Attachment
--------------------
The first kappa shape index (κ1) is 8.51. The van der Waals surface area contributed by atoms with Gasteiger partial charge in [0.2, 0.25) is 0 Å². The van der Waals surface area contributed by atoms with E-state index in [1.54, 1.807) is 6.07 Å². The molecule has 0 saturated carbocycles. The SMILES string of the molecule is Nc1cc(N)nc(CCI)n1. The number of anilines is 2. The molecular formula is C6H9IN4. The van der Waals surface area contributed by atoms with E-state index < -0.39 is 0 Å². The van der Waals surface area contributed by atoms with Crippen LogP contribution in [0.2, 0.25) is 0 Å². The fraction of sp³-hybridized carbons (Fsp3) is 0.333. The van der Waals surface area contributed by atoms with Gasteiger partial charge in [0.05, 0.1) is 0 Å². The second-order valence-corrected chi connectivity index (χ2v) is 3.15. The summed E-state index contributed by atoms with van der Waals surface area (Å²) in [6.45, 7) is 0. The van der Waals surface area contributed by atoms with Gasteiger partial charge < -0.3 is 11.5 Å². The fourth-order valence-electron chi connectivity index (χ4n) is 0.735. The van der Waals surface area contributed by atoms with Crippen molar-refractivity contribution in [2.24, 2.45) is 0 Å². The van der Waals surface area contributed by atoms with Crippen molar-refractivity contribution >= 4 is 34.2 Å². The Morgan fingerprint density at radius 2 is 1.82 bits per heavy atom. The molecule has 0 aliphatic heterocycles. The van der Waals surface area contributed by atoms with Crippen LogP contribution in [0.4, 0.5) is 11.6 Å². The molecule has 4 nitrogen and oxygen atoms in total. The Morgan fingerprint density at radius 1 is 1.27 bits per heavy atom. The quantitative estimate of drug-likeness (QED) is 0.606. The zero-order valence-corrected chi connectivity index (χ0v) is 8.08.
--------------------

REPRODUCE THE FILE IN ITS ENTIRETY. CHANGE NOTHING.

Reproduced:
The first kappa shape index (κ1) is 8.51. The van der Waals surface area contributed by atoms with Gasteiger partial charge in [0.2, 0.25) is 0 Å². The van der Waals surface area contributed by atoms with E-state index in [1.54, 1.807) is 6.07 Å². The molecule has 0 saturated carbocycles. The SMILES string of the molecule is Nc1cc(N)nc(CCI)n1. The number of anilines is 2. The molecular formula is C6H9IN4. The van der Waals surface area contributed by atoms with E-state index < -0.39 is 0 Å². The van der Waals surface area contributed by atoms with Crippen LogP contribution in [0.2, 0.25) is 0 Å². The fraction of sp³-hybridized carbons (Fsp3) is 0.333. The van der Waals surface area contributed by atoms with Gasteiger partial charge in [0.05, 0.1) is 0 Å². The second-order valence-corrected chi connectivity index (χ2v) is 3.15. The summed E-state index contributed by atoms with van der Waals surface area (Å²) in [6.45, 7) is 0. The van der Waals surface area contributed by atoms with Gasteiger partial charge < -0.3 is 11.5 Å². The fourth-order valence-electron chi connectivity index (χ4n) is 0.735. The van der Waals surface area contributed by atoms with Crippen molar-refractivity contribution in [2.24, 2.45) is 0 Å². The van der Waals surface area contributed by atoms with Crippen molar-refractivity contribution >= 4 is 34.2 Å². The Morgan fingerprint density at radius 2 is 1.82 bits per heavy atom. The molecule has 0 aliphatic heterocycles. The van der Waals surface area contributed by atoms with Crippen LogP contribution in [0.4, 0.5) is 11.6 Å². The molecule has 4 nitrogen and oxygen atoms in total. The Morgan fingerprint density at radius 1 is 1.27 bits per heavy atom. The quantitative estimate of drug-likeness (QED) is 0.606. The zero-order valence-corrected chi connectivity index (χ0v) is 8.08.